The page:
You will also have heard that a leading venture capitalist believes that Guernsey could benefit from BREXIT provided we have a flexible regulatory approach which allows our businesses to benefit from the opening up of markets elsewhere.  The Director General of Guernsey’s regulator also confirmed it has been hard for us to sell retail financial services in the UK but there was a good possibility for trade barriers between the UK and Guernsey to come down which would be positive for Guernsey.

I am also receiving upbeat messages about the UK outlook especially because of the strong shape of its domestic economy and comparing to what occurred in 1992 when the UK made its exit from the EU’s Exchange Rate Mechanism (or ERM).

And despite the comments in the Policy Letter about the potential worry for fishermen, I am reliably informed they are generally optimistic.  Deputy Paint advises me that one possible benefit is for them not to have to conform to European fishing policy one example of which is the catching or not of undulate Rays.

Personally I think one opportunity shouts out louder than others from the melée.  It is quite clear we will be working with other nations affected by this seismic change.  Working together over BREXIT will enhance those relationships.  Having spent an enjoyable day last Friday playing cricket and getting to know the members of Jersey’s Parliament, it became abundantly clear to me that we could benefit greatly from working together more often and not just in these negotiations.  I was pleased to hear Deputy Soulsby’s speech mentioning this joined up approach this morning.  Working together with others more often may, dare I say it Sir, even turn out to be the lasting legacy from BREXIT.

Having provided some examples of the opportunities out there to our doubting Deputies, I would also like to suggest an addition by including a positive element to the propositions set out in paragraph 11.1 of the Policy letter.  As well as setting out the aims which P&R should have in leading the negotiations, I would like to add a further aim and that is, during those negotiations, please be alive to the opportunities for these Islands.”

 

Presidential Elections and all that

Web photo 2

So my first election as a President for a Committee over with and, although I was unsuccessful, it was an excellent experience. This, of course, was only possible because my proposer, President for Education, Sport and Culture, Deputy Paul Le Pelley and Deputy Carl Meerveld believed in me – many thanks to them.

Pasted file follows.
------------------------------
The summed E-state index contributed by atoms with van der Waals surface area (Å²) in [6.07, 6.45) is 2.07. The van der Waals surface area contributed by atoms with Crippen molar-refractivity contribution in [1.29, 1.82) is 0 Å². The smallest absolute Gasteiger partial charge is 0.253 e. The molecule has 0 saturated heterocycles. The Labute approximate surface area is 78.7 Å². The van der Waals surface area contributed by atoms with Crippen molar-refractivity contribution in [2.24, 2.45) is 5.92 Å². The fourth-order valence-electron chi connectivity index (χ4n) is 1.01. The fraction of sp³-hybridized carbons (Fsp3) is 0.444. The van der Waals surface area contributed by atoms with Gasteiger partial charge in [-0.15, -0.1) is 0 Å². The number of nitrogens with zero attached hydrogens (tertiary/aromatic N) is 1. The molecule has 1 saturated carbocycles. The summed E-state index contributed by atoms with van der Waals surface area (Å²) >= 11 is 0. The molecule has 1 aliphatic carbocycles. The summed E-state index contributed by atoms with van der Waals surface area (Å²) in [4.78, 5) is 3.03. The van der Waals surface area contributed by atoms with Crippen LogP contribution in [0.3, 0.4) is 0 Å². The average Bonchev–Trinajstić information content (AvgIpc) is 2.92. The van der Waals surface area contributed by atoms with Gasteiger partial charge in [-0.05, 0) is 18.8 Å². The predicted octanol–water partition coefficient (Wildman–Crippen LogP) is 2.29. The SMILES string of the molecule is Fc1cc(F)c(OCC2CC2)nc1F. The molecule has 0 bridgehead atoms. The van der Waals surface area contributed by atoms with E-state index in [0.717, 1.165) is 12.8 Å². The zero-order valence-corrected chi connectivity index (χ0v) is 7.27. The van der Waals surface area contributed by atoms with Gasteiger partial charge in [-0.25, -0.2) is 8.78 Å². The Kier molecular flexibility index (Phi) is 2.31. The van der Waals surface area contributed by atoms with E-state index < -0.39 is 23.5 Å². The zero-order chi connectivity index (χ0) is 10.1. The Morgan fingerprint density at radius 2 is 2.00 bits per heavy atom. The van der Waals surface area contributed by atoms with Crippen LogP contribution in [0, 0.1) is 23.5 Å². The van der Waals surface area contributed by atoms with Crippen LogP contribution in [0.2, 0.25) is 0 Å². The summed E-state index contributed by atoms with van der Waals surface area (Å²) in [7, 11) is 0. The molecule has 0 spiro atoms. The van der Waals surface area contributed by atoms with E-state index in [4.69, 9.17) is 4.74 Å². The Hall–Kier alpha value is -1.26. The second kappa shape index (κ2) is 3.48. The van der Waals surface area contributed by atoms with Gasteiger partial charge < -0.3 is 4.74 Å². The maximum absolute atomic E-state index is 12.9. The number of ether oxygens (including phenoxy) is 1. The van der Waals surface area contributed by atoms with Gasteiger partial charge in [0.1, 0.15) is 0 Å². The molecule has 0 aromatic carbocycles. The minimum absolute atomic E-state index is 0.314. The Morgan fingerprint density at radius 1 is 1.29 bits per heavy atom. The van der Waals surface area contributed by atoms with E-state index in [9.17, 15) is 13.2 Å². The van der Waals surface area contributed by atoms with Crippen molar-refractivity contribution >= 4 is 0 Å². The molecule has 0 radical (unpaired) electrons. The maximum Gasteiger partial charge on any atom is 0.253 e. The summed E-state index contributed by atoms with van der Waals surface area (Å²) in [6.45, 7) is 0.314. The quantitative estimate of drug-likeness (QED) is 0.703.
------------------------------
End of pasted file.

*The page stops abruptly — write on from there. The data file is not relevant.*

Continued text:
For those of you who missed my speech, here it is – just in case you are interested!

“Mr Bailiff, Members, as is right I start with thanking Deputy Le Pelley for proposing me and Deputy Meerveld for seconding me.

I believe the States have a challenge with the introduction of a new government structure. I’ve heard the phrase “we need to hit the ground running” many times.  The other phrase I hear is that “we need to be seen to be effective and efficient”.  With the introduction of this new system, we have I believe, Sir, a great opportunity to do both, but this opportunity may not arise again.

To play my part, I wish to lead the team that advises the States on these changes and so I am standing as a candidate for the role of President of the States’ Assembly and Constitution Committee.

SACC is an essential cog in the machinery of government and never more so than when there have been changes in the make-up of government, never more so when further changes such as Island Wide Voting are contemplated.

SACC will also and develop and implement policies relating to, amongst other things, the processes of the States and its Committees.  I am standing because I believe in process, I believe in rules and procedures – I go so far as to say I live for them.  Before anyone sighs, I should add I also believe in a sensible, pragmatic approach to their interpretation and a belief in the importance of clarity and flexibility.

As many know, Sir, I am a lawyer and a compliance specialist, which I believe gives me the credentials for this role.  I have drafted, implemented and explained many types of procedures over many years.